The USA put its money and intelligence and the Arabs are apparently willing to put the resources, including soldiers. Jordan and Qatar taking part in air strikes, and in the field, pan-Arab organizations that operated alongside the Assad regime received positive reinforcement from volunteers of all Arab countries. For example, the Arab National Guard – a militia formally established in April 2013 – has received a boost. The militia is a collection of young people who advocate the pan-Arab, anti-colonial ideology of the Egyptian leader Gamal Abdel Nasser. Recently 3000 Egyptians joined the militia, which was divided into four battalions in the name of the leader, his heirs and “October” victory in 1973 against Israel. The Egyptian President, Al-Sisi, who condemned Assad for massacring his own people, found himself supporting militias fighting against the rebels.
From a struggle for democracy, that quickly had become a civil war between Sunnis and Shiites, we are now witnessing the third phase in the history of the revolt against the Assad regime: Bizarre alliances are formed against the greatest danger of all – ISIS. Radical Islam fights against crueler Radical Islam; Shiite Hezbollah in Lebanon assisting moderate Sunnis and Christians in Syria; USA coordinate with Iran; and the Saudis set aside the competition with Egypt on the leadership of the Arab world.
Where the Free Syrian Army stands in the spectrum named “Radical Islam”?
In the jumble of bloodshed and beheadings, the Syrian revolution was forgotten. Free Syrian Army was left behind. It failed to get on the wagon and didn’t realize that being a radical Muslim is not entirely IN today. Islamic organizations “stole” its revolution. In the landing page of the FSA website there are the images of officers killed in the battles: all of them belong to radical Islamic organizations joined the FSA. Other messages in the site encouraged resuming Salah A-din battles against the Crusades, and “liberating” Jerusalem and the land of Palestine, as if the war in Syria is not the most important or urgent issue.
Moreover, when the United States announced (in late 2012) Jabhat Al-Nusra to be added to its list of terrorist organizations as part of Al-Qaeda, the FSA condemned the move declaring: “We are all terrorists”, and actually fought shoulder to shoulder with Al-Nusra. Together they conquered the border crossing with Israel at Qunetra only a few weeks ago. Al-Nusra’s spokesman announced this week that the coalition against terrorism is a “declaration of war on Islam” and promised revenge. Bottom line, despite an official statement backing the attacks against ISIS, the FSA reiterates in his massages to president Obama, that the real enemy is the Assad regime. But Assad doesn’t threat the Americans and Europeans, and there are urgent dangers for the Arabs as well. “Freedom fighters” were left alone in the battle against the Assad regime, while their allies are the Mujahidin, which are been suspected, rightly, of membership in ISIS.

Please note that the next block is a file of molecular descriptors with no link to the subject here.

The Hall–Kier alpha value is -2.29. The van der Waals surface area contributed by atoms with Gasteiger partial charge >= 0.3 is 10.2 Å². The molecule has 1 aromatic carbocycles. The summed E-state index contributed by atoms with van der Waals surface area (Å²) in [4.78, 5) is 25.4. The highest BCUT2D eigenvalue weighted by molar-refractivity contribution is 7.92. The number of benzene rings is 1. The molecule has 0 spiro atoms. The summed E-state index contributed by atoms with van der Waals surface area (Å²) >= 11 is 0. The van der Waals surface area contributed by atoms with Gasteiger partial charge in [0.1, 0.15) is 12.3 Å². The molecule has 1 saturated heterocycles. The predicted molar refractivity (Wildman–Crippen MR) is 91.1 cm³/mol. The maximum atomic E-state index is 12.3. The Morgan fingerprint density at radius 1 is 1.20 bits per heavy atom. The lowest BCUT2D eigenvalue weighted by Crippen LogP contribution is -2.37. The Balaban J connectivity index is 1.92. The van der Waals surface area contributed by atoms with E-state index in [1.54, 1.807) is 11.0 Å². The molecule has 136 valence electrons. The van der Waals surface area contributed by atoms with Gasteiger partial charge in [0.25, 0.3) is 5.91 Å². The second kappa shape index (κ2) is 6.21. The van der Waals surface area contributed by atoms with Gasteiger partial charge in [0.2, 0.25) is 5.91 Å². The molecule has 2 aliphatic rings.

Who will steal the revolution in the fourth round? The latest mistake of the FSA might be its last, and could lead to its disruption, and split into various organizations mostly will be identified with Radical Islam, so that, in the end, the battle will be fought between the Arab countries and pan-Arab powers, against the Islamic organizations. All this of course, will lead to the strengthening of the Assad regime, in some areas in Syria. The vision of democracy in Syria is been postponed for now due to the urgency of the struggle against ISIS.